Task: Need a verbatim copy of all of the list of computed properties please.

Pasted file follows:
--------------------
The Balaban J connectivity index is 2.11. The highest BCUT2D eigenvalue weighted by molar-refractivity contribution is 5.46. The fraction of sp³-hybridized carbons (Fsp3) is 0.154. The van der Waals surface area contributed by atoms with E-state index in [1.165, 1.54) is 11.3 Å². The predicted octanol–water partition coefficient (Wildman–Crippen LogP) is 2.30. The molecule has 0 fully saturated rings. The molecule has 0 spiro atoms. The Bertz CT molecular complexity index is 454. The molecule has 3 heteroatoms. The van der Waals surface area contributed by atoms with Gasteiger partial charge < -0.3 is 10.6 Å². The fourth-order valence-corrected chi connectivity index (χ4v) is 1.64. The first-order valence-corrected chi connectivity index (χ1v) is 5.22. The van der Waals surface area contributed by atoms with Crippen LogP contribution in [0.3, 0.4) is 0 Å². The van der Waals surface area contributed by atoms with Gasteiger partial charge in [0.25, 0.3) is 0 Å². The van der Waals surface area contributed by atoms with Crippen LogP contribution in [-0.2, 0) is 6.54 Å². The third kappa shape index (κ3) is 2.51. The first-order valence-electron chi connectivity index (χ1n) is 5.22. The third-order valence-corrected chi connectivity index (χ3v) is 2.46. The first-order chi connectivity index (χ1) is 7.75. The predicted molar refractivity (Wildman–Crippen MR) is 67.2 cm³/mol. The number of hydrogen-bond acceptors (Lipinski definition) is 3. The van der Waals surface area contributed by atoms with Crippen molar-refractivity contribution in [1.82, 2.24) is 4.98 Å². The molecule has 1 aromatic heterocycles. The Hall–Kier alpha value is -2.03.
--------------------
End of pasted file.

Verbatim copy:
The Balaban J connectivity index is 2.11. The highest BCUT2D eigenvalue weighted by molar-refractivity contribution is 5.46. The fraction of sp³-hybridized carbons (Fsp3) is 0.154. The van der Waals surface area contributed by atoms with E-state index in [1.165, 1.54) is 11.3 Å². The predicted octanol–water partition coefficient (Wildman–Crippen LogP) is 2.30. The molecule has 0 fully saturated rings. The molecule has 0 spiro atoms. The Bertz CT molecular complexity index is 454. The molecule has 3 heteroatoms. The van der Waals surface area contributed by atoms with Gasteiger partial charge < -0.3 is 10.6 Å². The fourth-order valence-corrected chi connectivity index (χ4v) is 1.64. The first-order valence-corrected chi connectivity index (χ1v) is 5.22. The van der Waals surface area contributed by atoms with Crippen LogP contribution in [0.3, 0.4) is 0 Å². The van der Waals surface area contributed by atoms with Gasteiger partial charge in [0.25, 0.3) is 0 Å². The van der Waals surface area contributed by atoms with Crippen LogP contribution in [-0.2, 0) is 6.54 Å². The third kappa shape index (κ3) is 2.51. The first-order valence-electron chi connectivity index (χ1n) is 5.22. The third-order valence-corrected chi connectivity index (χ3v) is 2.46. The first-order chi connectivity index (χ1) is 7.75. The predicted molar refractivity (Wildman–Crippen MR) is 67.2 cm³/mol. The number of hydrogen-bond acceptors (Lipinski definition) is 3. The van der Waals surface area contributed by atoms with Crippen molar-refractivity contribution in [1.82, 2.24) is 4.98 Å². The molecule has 1 aromatic heterocycles. The Hall–Kier alpha value is -2.03.